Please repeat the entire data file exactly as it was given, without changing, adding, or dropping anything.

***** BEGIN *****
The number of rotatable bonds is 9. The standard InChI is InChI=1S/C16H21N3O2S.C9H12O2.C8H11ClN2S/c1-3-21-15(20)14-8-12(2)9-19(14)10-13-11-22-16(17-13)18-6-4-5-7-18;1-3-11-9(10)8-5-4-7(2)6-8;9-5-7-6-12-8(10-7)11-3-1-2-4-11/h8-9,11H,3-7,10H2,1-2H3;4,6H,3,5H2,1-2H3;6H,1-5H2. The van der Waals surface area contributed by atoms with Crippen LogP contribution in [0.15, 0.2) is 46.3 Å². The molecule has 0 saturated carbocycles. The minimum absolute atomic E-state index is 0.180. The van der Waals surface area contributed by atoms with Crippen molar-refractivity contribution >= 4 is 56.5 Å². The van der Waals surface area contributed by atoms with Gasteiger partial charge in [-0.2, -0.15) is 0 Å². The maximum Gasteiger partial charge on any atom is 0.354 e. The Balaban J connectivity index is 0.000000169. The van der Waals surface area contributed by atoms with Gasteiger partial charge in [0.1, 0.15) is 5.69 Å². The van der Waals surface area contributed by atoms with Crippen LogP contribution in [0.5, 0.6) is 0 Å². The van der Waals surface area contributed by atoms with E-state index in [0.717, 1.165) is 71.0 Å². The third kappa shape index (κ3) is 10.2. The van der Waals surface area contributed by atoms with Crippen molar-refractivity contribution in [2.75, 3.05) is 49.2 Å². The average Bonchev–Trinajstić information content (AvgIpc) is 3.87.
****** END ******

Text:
The number of rotatable bonds is 9. The standard InChI is InChI=1S/C16H21N3O2S.C9H12O2.C8H11ClN2S/c1-3-21-15(20)14-8-12(2)9-19(14)10-13-11-22-16(17-13)18-6-4-5-7-18;1-3-11-9(10)8-5-4-7(2)6-8;9-5-7-6-12-8(10-7)11-3-1-2-4-11/h8-9,11H,3-7,10H2,1-2H3;4,6H,3,5H2,1-2H3;6H,1-5H2. The van der Waals surface area contributed by atoms with Crippen LogP contribution in [0.15, 0.2) is 46.3 Å². The molecule has 0 saturated carbocycles. The minimum absolute atomic E-state index is 0.180. The van der Waals surface area contributed by atoms with Crippen molar-refractivity contribution >= 4 is 56.5 Å². The van der Waals surface area contributed by atoms with Gasteiger partial charge in [-0.2, -0.15) is 0 Å². The maximum Gasteiger partial charge on any atom is 0.354 e. The Balaban J connectivity index is 0.000000169. The van der Waals surface area contributed by atoms with Gasteiger partial charge in [0.1, 0.15) is 5.69 Å². The van der Waals surface area contributed by atoms with Crippen LogP contribution in [0.5, 0.6) is 0 Å². The van der Waals surface area contributed by atoms with E-state index in [0.717, 1.165) is 71.0 Å². The third kappa shape index (κ3) is 10.2. The van der Waals surface area contributed by atoms with Crippen molar-refractivity contribution in [2.75, 3.05) is 49.2 Å². The average Bonchev–Trinajstić information content (AvgIpc) is 3.87.